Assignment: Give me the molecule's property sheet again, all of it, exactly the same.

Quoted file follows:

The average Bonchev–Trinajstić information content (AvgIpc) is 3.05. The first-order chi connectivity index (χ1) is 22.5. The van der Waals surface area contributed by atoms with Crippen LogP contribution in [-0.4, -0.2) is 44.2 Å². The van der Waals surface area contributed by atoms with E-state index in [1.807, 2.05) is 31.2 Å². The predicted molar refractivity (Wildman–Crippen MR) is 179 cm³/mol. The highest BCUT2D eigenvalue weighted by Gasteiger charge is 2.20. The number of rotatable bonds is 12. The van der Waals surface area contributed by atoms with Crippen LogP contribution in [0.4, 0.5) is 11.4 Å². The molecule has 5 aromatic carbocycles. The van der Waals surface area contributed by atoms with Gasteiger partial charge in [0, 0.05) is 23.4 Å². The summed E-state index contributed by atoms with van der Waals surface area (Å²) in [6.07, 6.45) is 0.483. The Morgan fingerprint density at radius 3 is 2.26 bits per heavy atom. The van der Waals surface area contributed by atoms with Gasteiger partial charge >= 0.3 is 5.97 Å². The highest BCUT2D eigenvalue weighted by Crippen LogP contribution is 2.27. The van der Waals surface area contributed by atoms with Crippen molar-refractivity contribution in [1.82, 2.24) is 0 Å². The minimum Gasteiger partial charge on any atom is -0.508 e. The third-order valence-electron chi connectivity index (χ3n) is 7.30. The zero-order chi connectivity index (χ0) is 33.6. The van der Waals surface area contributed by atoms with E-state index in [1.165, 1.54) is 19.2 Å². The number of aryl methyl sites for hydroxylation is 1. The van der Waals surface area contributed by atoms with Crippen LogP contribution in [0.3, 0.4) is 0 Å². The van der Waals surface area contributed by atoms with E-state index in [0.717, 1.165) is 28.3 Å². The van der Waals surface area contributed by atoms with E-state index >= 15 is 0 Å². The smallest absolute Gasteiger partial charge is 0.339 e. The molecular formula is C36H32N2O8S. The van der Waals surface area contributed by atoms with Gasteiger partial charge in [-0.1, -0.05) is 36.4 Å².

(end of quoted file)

The average Bonchev–Trinajstić information content (AvgIpc) is 3.05. The first-order chi connectivity index (χ1) is 22.5. The van der Waals surface area contributed by atoms with Crippen LogP contribution in [-0.4, -0.2) is 44.2 Å². The van der Waals surface area contributed by atoms with E-state index in [1.807, 2.05) is 31.2 Å². The predicted molar refractivity (Wildman–Crippen MR) is 179 cm³/mol. The highest BCUT2D eigenvalue weighted by Gasteiger charge is 2.20. The number of rotatable bonds is 12. The van der Waals surface area contributed by atoms with Crippen LogP contribution in [0.4, 0.5) is 11.4 Å². The molecule has 5 aromatic carbocycles. The van der Waals surface area contributed by atoms with Gasteiger partial charge in [0, 0.05) is 23.4 Å². The summed E-state index contributed by atoms with van der Waals surface area (Å²) in [6.07, 6.45) is 0.483. The Morgan fingerprint density at radius 3 is 2.26 bits per heavy atom. The van der Waals surface area contributed by atoms with Gasteiger partial charge >= 0.3 is 5.97 Å². The highest BCUT2D eigenvalue weighted by Crippen LogP contribution is 2.27. The van der Waals surface area contributed by atoms with Crippen molar-refractivity contribution in [1.82, 2.24) is 0 Å². The minimum Gasteiger partial charge on any atom is -0.508 e. The third-order valence-electron chi connectivity index (χ3n) is 7.30. The zero-order chi connectivity index (χ0) is 33.6. The van der Waals surface area contributed by atoms with E-state index in [1.165, 1.54) is 19.2 Å². The number of aryl methyl sites for hydroxylation is 1. The van der Waals surface area contributed by atoms with Crippen LogP contribution in [0.3, 0.4) is 0 Å². The van der Waals surface area contributed by atoms with E-state index in [0.717, 1.165) is 28.3 Å². The van der Waals surface area contributed by atoms with E-state index >= 15 is 0 Å². The smallest absolute Gasteiger partial charge is 0.339 e. The molecular formula is C36H32N2O8S. The van der Waals surface area contributed by atoms with Gasteiger partial charge in [-0.1, -0.05) is 36.4 Å².